The purchase of Skype, which reportedly also attracted interest from Cisco, Facebook and Google, is the largest ever by Microsoft and gives it control of one of the few companies whose name has become a verb, as in to "Skype."
Analysts were divided over the acquisition, with some saying it was a good strategic move for the US software giant and others saying Microsoft paid too much and would stifle innovation at Skype.
Skype, one of the top applications on Apple's iPhone and on smartphones powered by Google's Android software, has some 170 million users who will now be able to "Skype" using Windows-powered phones or even Xbox game consoles.
"Skype is a phenomenal service that is loved by millions of people around the world," Microsoft chief executive Steve Ballmer said in a statement early Tuesday announcing the purchase.
"Together we will create the future of real-time communications so people can easily stay connected to family, friends, clients and colleagues anywhere in the world."
Microsoft said Skype will become a new business division within Microsoft with Skype CEO Tony Bates assuming the title of president of the Microsoft Skype Division, reporting directly to Ballmer.
Skype users can make low-cost or free phone calls over the Internet using their computers or smartphones. Skype bypasses the standard telephone network by channeling voice and video calls over the Web.
Buying Skype could be a way for Microsoft to shed some of its business software image and gain momentum in a hot smartphone market at a time when Internet lifestyles are going mobile.
Microsoft's Windows is the dominant computer operating system but its Bing search engine lags far behind Google and its Windows Phone mobile platform has been losing market share to Apple's iPhone, Google's Android and Research In Motion's Blackberry.
"Mobile is clearly moving to be a rich communications capability above and beyond just voice," Bates said at a joint press conference with Ballmer in San Francisco. "We also focus very, very heavily on video. Video is in our DNA."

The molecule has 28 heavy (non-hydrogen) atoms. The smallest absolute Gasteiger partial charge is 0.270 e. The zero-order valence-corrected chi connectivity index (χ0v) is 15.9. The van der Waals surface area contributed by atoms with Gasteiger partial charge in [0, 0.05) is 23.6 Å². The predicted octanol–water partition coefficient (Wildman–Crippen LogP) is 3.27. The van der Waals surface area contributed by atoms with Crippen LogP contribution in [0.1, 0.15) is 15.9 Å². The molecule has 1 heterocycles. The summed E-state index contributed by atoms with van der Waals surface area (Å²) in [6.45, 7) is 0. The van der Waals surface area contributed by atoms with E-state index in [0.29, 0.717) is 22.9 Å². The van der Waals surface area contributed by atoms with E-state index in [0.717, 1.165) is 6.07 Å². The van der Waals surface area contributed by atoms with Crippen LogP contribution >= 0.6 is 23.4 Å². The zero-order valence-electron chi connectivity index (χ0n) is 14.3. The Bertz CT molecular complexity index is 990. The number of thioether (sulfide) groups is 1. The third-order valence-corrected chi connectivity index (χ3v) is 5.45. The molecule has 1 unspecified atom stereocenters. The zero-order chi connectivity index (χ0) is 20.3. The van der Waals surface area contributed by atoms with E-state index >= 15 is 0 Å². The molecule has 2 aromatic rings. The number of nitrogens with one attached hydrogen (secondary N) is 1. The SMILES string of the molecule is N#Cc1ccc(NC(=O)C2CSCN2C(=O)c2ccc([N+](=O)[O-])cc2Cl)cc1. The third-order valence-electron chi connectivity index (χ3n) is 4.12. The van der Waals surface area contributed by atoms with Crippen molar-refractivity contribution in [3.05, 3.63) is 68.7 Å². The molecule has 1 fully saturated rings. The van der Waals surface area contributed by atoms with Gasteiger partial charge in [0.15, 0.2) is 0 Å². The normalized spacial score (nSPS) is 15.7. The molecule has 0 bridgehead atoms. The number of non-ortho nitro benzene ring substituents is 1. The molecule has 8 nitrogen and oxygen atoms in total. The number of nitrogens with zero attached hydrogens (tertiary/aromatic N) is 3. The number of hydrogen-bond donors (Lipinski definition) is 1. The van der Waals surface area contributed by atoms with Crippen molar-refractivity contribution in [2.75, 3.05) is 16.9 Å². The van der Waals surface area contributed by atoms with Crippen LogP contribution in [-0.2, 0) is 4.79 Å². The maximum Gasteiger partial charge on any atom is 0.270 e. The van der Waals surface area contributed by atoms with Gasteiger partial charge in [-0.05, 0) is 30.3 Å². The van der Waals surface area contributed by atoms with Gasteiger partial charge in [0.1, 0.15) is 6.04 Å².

"At Microsoft we see tremendous opportunity to bring together what people want all on a single screen," Ballmer said. "We are committed to optimize Skype for TV with Xbox and Kinect, for the phone and for the PC."
Microsoft's biggest acquisition until now had been its 2007 buy of digital marketing firm aQuantive for $6.3 billion. Microsoft unsuccessfully tried to buy Yahoo! in 2008 for $47.5 billion.
Microsoft and Skype said the deal has been approved by the boards of both the Redmond, Washington-based Microsoft and the Luxembourg-based Skype, which is owned by investor group Silver Lake.
Magnus Rehle, managing director of Greenwich Consulting, said Microsoft is "buying a brand and a big chunk of customers."
"It could (also) be a defensive strategy from them... to block Facebook and Google from doing it instead," Rehle added.
Analyst Douglas McIntyre of 247WallSt.com said Microsoft's "real motive for a Skype buyout is likely to be to increase its mobile search engine share, something it has been unable to do so far."
Gartner research vice president Leif-Olof Wallin said Microsoft had been forced to pay a high price for Skype but the deal has potential.
"The acquisition price sort of indicates that there has been some kind of bidding process that drove up the price," Wallin said.
"If this is integrated in the right way, it has a lot of potential to leverage platforms like Xbox and Windows Phone to new heights," he said.
Analyst Trip Chowdhry of Global Equities Research was unconvinced.
"Strategically a good move, but Microsoft internal politics is going to kill this wonderful company," Chowdhry said.
Skype was founded in 2003 and acquired by online auction giant eBay in September 2005. It was sold to the investment group led by Silver Lake in November 2009 in a deal that valued the company at $2.75 billion.
Skype last year announced plans for an initial public offering of stock and appeared on its way to profitability, but investors are evidently eager for a payoff.
Other members of the investor group led by Silver Lake include eBay, CPP Investment Board, Joltid Limited, Europlay Capital Advisors and Andreessen Horowitz.
The acquisition is subject to regulatory approvals which the companies said they expect to obtain this year.
Microsoft shares fell 0.62 per cent on Wall Street to close at $25.67